Unapologetically Inappropriate

Born feral, I spent my early years mostly naked and coated in mud, carving out sacred spaces in the roots of a huge tree at the foot of the garden to invite the tree spirits to come make magick with me and teach me through alchemical play. I was mostly wildly inappropriate, non-conformist and not of this world.

In an era of this unbridled freedom being less acceptable than the brutality of beating a child to tame them into someone more appropriate, I lost this spirit and filled the void with sugar, alcohol and general co-dependence to mask the shame I felt for desiring the wild connection to the tangled messy natural world.

Shame is not innate but something we are taught by the adults and society that shapes us — often by force and coercion — so as to better fit the expectations of a dysfunctional reality.

Finding my way back to who I was born to be has felt even more brutal than those early beatings and has taken repeatedly falling through crevasses, analogous of birthing portals into different origins, until I reconnected with full-bodied intentionality to resourcing through nature.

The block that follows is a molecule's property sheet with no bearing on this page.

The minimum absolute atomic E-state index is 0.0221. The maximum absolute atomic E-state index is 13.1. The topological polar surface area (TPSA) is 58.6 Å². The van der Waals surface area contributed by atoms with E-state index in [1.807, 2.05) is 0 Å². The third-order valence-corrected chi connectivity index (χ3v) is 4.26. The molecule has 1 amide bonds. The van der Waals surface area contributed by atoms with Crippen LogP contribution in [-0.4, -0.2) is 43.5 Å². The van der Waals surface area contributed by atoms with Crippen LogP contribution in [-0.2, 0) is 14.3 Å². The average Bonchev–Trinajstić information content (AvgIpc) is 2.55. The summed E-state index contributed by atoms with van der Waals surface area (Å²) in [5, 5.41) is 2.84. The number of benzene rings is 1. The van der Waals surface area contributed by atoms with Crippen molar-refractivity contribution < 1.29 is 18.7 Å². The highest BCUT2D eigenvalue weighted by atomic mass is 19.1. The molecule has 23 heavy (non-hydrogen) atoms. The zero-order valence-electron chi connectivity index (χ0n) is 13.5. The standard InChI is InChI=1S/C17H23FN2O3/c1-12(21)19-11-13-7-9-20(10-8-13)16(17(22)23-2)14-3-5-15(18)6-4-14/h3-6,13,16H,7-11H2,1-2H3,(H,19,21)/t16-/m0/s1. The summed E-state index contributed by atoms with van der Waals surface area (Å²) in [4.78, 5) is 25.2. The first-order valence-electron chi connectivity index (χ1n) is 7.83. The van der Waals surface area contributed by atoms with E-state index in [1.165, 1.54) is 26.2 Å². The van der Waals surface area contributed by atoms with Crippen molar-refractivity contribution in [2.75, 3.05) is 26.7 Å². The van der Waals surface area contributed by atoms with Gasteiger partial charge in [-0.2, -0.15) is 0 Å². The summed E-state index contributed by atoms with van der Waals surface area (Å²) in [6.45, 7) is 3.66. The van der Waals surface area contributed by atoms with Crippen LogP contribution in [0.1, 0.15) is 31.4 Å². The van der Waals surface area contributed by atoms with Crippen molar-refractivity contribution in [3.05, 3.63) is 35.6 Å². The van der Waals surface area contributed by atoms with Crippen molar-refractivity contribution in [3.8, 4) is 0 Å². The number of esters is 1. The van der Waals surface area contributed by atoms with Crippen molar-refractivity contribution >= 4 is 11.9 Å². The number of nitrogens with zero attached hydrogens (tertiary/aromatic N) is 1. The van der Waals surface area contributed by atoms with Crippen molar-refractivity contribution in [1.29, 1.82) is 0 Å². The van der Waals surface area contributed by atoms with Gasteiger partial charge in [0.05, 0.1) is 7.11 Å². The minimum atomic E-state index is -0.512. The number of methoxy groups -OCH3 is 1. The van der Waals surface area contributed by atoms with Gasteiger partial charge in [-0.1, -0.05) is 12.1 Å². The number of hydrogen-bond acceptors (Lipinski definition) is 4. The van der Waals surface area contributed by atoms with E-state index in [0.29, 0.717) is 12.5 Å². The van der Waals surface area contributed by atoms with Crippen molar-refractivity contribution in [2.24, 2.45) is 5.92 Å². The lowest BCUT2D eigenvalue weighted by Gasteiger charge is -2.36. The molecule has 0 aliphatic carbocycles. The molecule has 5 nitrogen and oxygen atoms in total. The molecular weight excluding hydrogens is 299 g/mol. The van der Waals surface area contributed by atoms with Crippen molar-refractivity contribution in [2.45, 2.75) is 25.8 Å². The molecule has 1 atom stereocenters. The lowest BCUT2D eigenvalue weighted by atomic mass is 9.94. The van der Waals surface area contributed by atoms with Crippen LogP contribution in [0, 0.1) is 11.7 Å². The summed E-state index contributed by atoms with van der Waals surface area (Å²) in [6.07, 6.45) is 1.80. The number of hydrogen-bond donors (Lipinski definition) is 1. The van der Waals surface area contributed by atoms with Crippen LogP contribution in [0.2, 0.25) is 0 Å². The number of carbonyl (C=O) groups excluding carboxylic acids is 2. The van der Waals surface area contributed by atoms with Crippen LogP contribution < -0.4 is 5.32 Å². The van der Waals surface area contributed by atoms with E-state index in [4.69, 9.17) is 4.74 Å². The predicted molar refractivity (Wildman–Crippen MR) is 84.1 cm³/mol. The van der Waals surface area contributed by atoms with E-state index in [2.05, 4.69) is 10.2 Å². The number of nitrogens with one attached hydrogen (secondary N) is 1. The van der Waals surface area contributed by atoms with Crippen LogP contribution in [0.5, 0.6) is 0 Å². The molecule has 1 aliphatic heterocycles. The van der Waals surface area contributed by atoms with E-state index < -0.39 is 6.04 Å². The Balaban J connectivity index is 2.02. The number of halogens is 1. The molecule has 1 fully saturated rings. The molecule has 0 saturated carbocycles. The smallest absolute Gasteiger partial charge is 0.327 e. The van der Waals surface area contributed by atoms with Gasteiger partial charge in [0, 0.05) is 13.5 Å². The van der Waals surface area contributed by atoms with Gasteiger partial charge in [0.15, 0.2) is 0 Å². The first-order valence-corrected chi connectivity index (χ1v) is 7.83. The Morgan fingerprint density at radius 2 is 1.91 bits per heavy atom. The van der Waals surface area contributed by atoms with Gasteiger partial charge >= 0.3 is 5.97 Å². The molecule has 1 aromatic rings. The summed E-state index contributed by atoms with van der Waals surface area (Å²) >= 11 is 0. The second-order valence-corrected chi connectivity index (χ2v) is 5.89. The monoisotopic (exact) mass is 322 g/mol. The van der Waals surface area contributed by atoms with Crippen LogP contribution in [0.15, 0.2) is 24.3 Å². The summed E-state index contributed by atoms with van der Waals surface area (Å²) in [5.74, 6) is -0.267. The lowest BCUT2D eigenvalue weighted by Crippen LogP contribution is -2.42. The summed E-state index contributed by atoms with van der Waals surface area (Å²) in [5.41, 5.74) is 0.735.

I recently went through another birth canal when I graduated as an Integral Coach with UCT GSB and recognised that resourcing with nature is not the same as embodying it. Walking the Otter Trail I further recognised that embodying nature is, for me, about accessing the feral and wildly inappropriate child within until she is fully integrated, living through me and pulling me in line with the trajectory of her playful nature spirit being.

This means no longer trying to fit in to be accepted by those who consider me to be inappropriate; neither does it mean adopting new age mantras that deny this reality … what it means for me is to simply embrace my inappropriateness and unashamedly love all of it; all of me.

“My life is my message.” Gandhi

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